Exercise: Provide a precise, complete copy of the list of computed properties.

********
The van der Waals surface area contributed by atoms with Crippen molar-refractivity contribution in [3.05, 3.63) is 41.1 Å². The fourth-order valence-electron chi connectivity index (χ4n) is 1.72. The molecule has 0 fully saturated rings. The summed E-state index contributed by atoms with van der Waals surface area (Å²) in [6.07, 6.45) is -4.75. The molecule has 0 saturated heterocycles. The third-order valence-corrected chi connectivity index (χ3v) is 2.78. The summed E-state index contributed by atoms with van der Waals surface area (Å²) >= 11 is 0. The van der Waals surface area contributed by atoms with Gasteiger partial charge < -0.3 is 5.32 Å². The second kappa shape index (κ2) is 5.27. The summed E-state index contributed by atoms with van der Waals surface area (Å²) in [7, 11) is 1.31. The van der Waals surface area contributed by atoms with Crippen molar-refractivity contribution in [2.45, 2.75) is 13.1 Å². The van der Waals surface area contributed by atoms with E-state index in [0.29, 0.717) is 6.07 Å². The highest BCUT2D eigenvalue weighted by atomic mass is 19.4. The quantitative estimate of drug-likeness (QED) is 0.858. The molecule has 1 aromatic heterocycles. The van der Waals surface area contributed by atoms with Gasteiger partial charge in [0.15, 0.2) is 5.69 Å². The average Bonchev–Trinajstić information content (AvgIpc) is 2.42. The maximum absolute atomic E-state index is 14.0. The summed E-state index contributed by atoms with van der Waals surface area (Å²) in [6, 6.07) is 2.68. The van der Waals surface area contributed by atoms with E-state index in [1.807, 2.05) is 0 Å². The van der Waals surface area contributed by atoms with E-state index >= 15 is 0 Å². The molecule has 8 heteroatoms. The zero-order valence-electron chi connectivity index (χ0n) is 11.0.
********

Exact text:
The van der Waals surface area contributed by atoms with Crippen molar-refractivity contribution in [3.05, 3.63) is 41.1 Å². The fourth-order valence-electron chi connectivity index (χ4n) is 1.72. The molecule has 0 fully saturated rings. The summed E-state index contributed by atoms with van der Waals surface area (Å²) in [6.07, 6.45) is -4.75. The molecule has 0 saturated heterocycles. The third-order valence-corrected chi connectivity index (χ3v) is 2.78. The summed E-state index contributed by atoms with van der Waals surface area (Å²) >= 11 is 0. The van der Waals surface area contributed by atoms with Gasteiger partial charge < -0.3 is 5.32 Å². The second kappa shape index (κ2) is 5.27. The summed E-state index contributed by atoms with van der Waals surface area (Å²) in [7, 11) is 1.31. The van der Waals surface area contributed by atoms with Crippen molar-refractivity contribution in [2.45, 2.75) is 13.1 Å². The van der Waals surface area contributed by atoms with E-state index in [0.29, 0.717) is 6.07 Å². The highest BCUT2D eigenvalue weighted by atomic mass is 19.4. The quantitative estimate of drug-likeness (QED) is 0.858. The molecule has 1 aromatic heterocycles. The van der Waals surface area contributed by atoms with Gasteiger partial charge in [0.15, 0.2) is 5.69 Å². The average Bonchev–Trinajstić information content (AvgIpc) is 2.42. The maximum absolute atomic E-state index is 14.0. The summed E-state index contributed by atoms with van der Waals surface area (Å²) in [6, 6.07) is 2.68. The van der Waals surface area contributed by atoms with E-state index in [1.807, 2.05) is 0 Å². The van der Waals surface area contributed by atoms with E-state index >= 15 is 0 Å². The molecule has 8 heteroatoms. The zero-order valence-electron chi connectivity index (χ0n) is 11.0.